These liberals were really right wing dictators forcing down the throats of rank and file clergy and laity a vision of a completely new Church in completely new wineskins. Traditionalists were marginalized and sent to the peripheries in the most abusive psychological way and often in physical ways too!
There is a recovery of this name calling right wing dictatorship in the highest levels of the Church today, as though in some weird time warp.
You can read the full interview on true progressivism at The National Catholic Register, an excerpt of which I copy below:
BLOGS | MAR. 21, 2018
Youth Leader: Traditional Latin Mass is 'Progressive'http://www.ncregister.com/blog/edward-pentin/youth-leader-the-traditional-latin-mass-is-progressive-not-conservative
Bertalan Kiss says the extraordinary form of the Roman rite is not stuck in the past but rather draws on the treasures of the Church’s heritage and attracts young people because it ‘challenges them.’
You’ve said in the past that you’re the “progressives.” What do you mean by that?
Yes, my position is that there’s this concept, or mindset, that those people who prefer the extraordinary form, traditional liturgical practices and all the theological and moral teachings that go with it, are somehow retrograde. They want to go back and so on. But I always argue that this is completely not the case, because if you look at the liturgical reform and look at how Pope Benedict interpreted the liturgical reform in light of continuity, this movement is the next logical step to make.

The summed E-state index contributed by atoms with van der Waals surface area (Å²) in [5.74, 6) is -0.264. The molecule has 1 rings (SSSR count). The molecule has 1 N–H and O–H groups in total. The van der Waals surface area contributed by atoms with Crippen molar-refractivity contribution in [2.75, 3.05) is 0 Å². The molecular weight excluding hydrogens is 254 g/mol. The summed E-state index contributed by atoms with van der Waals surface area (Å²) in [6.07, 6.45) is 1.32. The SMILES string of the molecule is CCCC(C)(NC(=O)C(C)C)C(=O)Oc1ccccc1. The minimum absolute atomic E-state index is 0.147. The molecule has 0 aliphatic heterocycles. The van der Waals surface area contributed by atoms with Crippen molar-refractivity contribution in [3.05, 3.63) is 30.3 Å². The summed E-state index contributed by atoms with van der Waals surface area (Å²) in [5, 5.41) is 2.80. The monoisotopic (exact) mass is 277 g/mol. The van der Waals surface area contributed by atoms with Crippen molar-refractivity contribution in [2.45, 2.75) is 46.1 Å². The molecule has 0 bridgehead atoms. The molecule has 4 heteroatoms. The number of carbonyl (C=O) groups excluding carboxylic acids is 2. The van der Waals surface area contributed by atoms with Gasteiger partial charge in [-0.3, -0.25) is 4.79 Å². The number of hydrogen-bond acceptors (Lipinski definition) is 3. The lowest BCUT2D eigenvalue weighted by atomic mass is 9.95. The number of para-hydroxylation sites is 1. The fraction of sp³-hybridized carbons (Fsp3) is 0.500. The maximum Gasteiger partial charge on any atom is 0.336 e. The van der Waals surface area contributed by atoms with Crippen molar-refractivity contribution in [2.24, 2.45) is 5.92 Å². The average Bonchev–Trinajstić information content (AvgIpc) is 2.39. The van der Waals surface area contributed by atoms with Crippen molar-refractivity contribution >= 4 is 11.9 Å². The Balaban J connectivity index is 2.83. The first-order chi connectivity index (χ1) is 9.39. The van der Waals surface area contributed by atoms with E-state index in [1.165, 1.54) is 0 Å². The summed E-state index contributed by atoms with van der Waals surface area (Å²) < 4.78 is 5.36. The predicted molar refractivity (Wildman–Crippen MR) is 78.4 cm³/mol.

We have had 50 or so years of the liturgical reform being introduced. There were high hopes that it would attract new generations, that it would be more accessible, and so on, but the implementation and the fruits of it, well these are still being discussed. But the way Summorum Pontificum envisioned the use of the extraordinary form in parish life and in the life of the Church is just the next logical step to make. So I usually say we’re not the ones who want to go back, we are truly the progressives because we’re not afraid to use different elements of the Church’s treasures and patrimony. Also because we didn’t live in the times when the liturgical reforms happened, so we don’t have any sort of personal contact with the discussions going on at that time. So for us it’s the next logical step to make.